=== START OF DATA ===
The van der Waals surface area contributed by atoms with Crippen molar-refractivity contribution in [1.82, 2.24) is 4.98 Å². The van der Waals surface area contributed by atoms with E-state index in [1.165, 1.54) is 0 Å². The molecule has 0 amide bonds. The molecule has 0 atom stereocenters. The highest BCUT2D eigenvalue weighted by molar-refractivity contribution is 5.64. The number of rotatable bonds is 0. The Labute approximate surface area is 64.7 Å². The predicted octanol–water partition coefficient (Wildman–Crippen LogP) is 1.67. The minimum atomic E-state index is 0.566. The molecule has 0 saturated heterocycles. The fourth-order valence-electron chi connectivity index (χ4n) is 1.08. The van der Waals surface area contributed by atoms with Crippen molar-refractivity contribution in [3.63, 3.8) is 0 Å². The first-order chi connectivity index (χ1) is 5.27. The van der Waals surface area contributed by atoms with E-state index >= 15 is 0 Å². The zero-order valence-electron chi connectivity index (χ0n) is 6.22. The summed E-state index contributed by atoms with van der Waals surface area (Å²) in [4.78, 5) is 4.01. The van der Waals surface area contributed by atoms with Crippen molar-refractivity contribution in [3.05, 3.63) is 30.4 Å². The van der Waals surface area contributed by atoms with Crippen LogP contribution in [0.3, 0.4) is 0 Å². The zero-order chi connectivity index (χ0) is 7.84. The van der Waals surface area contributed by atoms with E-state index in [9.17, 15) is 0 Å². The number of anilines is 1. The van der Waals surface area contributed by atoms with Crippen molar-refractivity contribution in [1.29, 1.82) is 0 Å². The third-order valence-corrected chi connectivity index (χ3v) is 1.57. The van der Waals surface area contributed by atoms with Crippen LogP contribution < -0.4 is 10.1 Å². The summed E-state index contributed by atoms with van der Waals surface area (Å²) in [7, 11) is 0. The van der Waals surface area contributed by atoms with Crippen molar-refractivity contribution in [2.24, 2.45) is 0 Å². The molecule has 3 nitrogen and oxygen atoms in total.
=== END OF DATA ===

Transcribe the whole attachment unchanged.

The van der Waals surface area contributed by atoms with Crippen molar-refractivity contribution in [1.82, 2.24) is 4.98 Å². The van der Waals surface area contributed by atoms with E-state index in [1.165, 1.54) is 0 Å². The molecule has 0 amide bonds. The molecule has 0 atom stereocenters. The highest BCUT2D eigenvalue weighted by molar-refractivity contribution is 5.64. The number of rotatable bonds is 0. The Labute approximate surface area is 64.7 Å². The predicted octanol–water partition coefficient (Wildman–Crippen LogP) is 1.67. The minimum atomic E-state index is 0.566. The molecule has 0 saturated heterocycles. The fourth-order valence-electron chi connectivity index (χ4n) is 1.08. The van der Waals surface area contributed by atoms with Crippen molar-refractivity contribution in [3.63, 3.8) is 0 Å². The first-order chi connectivity index (χ1) is 5.27. The van der Waals surface area contributed by atoms with E-state index >= 15 is 0 Å². The zero-order valence-electron chi connectivity index (χ0n) is 6.22. The summed E-state index contributed by atoms with van der Waals surface area (Å²) in [4.78, 5) is 4.01. The van der Waals surface area contributed by atoms with Crippen molar-refractivity contribution in [3.05, 3.63) is 30.4 Å². The van der Waals surface area contributed by atoms with Crippen LogP contribution in [0.3, 0.4) is 0 Å². The zero-order chi connectivity index (χ0) is 7.84. The van der Waals surface area contributed by atoms with E-state index in [9.17, 15) is 0 Å². The number of anilines is 1. The van der Waals surface area contributed by atoms with Crippen molar-refractivity contribution in [1.29, 1.82) is 0 Å². The third-order valence-corrected chi connectivity index (χ3v) is 1.57. The van der Waals surface area contributed by atoms with Crippen LogP contribution < -0.4 is 10.1 Å². The summed E-state index contributed by atoms with van der Waals surface area (Å²) in [7, 11) is 0. The van der Waals surface area contributed by atoms with Crippen molar-refractivity contribution in [2.24, 2.45) is 0 Å². The molecule has 3 nitrogen and oxygen atoms in total.